Yesterday, with a speed that can only be chalked up to witchcraft, an ambulance parked at our local high school turned into Facebook rumors about hearsay about sightings of—well, I’m hardly the first to sound the alarm about the latest existential menace to law and order and basic human decency:

The frenzy was born in South Carolina in late August after unsubstantiated reports surfaced that clowns were spotted trying to lure children into the woods. The craze has since ignited a national phenomenon, with scary clown sightings reported in more than two dozen states from Alabama to Wisconsin. While many were hoaxes, a handful of the incidents resulted in arrests: in Alabama, at least seven people face felony charges of making a terrorist threat connected to “clown-related activity,” Rainbow City Police Chief Jonathon Horton told the Times-Picayune.

The incidents continue to stack up. Just this week, hundreds of students in Pennsylvania State University swarmed surrounding campus streets to carry out a mass clown hunt. A Connecticut school district said it is banning clown costumes and any “symbols of terror.” And an armed clown hoax temporarily put a Massachusetts college on lockdown.

The issue even made it all the way to the White House, where press secretary Josh Earnest was asked about the phenomenon on Tuesday.

One of the reasons I like being a medievalist is that it helps me distinguish the quirks of specific eras from timeless human folly. The former almost always sharpen into the latter when glimpsed through the lenses of distance and time.

In De Grandine et Tonitruis (“On Hail and Thunder”), Agobard, the ninth-century archbishop of Lyons, describes his encounter with a mob of rustics who had captured some “weather magicians” and were ready to stone them to death. He relates, grudgingly, a popular belief that men from a land called Magonia were stealing crops that had been knocked down by hail, which the weather magicians could summon and control, and flying away with the grain in their cloud ships. He also documents his investigations into a rumor that Duke Grimoald of Benevento, Charlemagne’s enemy, was sending men to sprinkle cartloads full of poisonous dust to kill the local cattle.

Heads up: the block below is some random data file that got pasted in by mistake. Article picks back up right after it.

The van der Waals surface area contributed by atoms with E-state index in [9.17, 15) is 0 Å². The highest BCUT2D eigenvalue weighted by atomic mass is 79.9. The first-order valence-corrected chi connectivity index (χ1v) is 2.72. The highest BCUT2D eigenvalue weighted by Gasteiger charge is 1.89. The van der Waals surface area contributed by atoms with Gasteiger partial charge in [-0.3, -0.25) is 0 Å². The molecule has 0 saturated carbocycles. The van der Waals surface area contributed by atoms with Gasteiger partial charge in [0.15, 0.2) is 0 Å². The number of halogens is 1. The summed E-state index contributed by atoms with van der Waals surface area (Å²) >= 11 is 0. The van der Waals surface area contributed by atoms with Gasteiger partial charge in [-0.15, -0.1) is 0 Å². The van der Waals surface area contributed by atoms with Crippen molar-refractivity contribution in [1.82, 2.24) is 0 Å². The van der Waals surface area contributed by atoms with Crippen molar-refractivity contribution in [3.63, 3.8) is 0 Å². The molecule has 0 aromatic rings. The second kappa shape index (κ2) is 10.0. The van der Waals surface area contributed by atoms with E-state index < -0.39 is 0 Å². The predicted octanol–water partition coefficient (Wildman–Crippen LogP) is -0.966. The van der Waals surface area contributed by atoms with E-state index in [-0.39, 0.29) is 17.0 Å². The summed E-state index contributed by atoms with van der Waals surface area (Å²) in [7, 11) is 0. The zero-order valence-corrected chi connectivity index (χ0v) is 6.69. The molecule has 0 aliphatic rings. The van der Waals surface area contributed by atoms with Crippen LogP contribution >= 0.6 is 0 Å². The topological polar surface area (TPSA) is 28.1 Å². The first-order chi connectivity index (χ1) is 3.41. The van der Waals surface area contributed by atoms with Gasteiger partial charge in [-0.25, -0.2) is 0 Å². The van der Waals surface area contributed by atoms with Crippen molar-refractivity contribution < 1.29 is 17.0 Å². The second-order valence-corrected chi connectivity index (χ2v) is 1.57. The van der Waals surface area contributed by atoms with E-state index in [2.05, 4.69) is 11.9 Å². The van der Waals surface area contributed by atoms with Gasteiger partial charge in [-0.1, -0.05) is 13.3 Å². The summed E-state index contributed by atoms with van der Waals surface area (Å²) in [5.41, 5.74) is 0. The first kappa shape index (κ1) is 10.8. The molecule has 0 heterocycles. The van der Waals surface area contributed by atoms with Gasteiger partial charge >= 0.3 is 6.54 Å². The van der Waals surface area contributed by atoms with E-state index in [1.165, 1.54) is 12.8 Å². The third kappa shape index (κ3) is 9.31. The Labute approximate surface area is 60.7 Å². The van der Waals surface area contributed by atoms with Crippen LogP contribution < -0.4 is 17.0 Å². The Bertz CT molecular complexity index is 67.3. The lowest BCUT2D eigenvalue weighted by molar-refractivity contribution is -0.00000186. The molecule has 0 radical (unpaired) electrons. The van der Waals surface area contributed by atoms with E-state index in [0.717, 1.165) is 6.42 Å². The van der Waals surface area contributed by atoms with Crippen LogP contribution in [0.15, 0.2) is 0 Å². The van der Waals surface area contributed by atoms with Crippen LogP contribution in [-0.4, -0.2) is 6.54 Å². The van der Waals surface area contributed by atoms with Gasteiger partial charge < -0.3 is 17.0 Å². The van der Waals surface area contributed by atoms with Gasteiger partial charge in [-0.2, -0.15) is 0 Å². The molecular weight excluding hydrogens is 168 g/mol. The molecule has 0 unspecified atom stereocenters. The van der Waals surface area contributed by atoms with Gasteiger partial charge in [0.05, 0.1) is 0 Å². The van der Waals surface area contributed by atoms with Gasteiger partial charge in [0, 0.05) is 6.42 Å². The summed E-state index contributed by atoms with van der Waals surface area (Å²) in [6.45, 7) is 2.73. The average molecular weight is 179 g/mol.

Agobard refrains from outright ranting, but his frustration is clear:

This story was so widely believed that there were very few to whom it seemed absurd. They did not rationally consider how such dust could be made, how it could kill only cattle and not other animals, how it could be carried and spread over such a vast territory by humans. Nor did they consider whether there were enough Beneventan men and women, old and young, to go out from their region in wheeled carts loaded down with dust. Such is the great foolishness that oppresses the wretched world.

The situation may be medieval, but Agobard’s inquiry into the ways of weather magicians is an evergreen example of what happens when you hack through hedgerows of rumor in a vain attempt to find the crooked byway to the weed-smothered outskirts of truth:

Often we have heard it said by many, that they knew that such things were certainly done in specific places, but we have never yet heard anyone claim that they themselves had seen these things. Once it was reported to me that someone said that he himself had seen such things. With great interest I myself set out to see him, and I did. But when I was speaking to him and encouraging him, with many prayers and entreaties, to say whether he had seen such things, I nevertheless pressed him with divine threats not to say anything unless it were true. Then he declared that what he had said was indeed true and he named the person, the time, and place, but nevertheless confessed that he himself had not been present at the time.
[translated by P.E. Dutton in Carolingian Civilization: A Reader]

I’d cite more of De Grandine et Tonitruis, but a leering figure just crept from the woods. I could be mistaken, but he’s hauling what seem to be a bag of kidneys and a Mexican rat. There’s a farm across the street; if the cattle keel over, we’ll know who to blame. Like peasants before me, I’ll scan the horizon—and chase floppy footprints through ages of dust.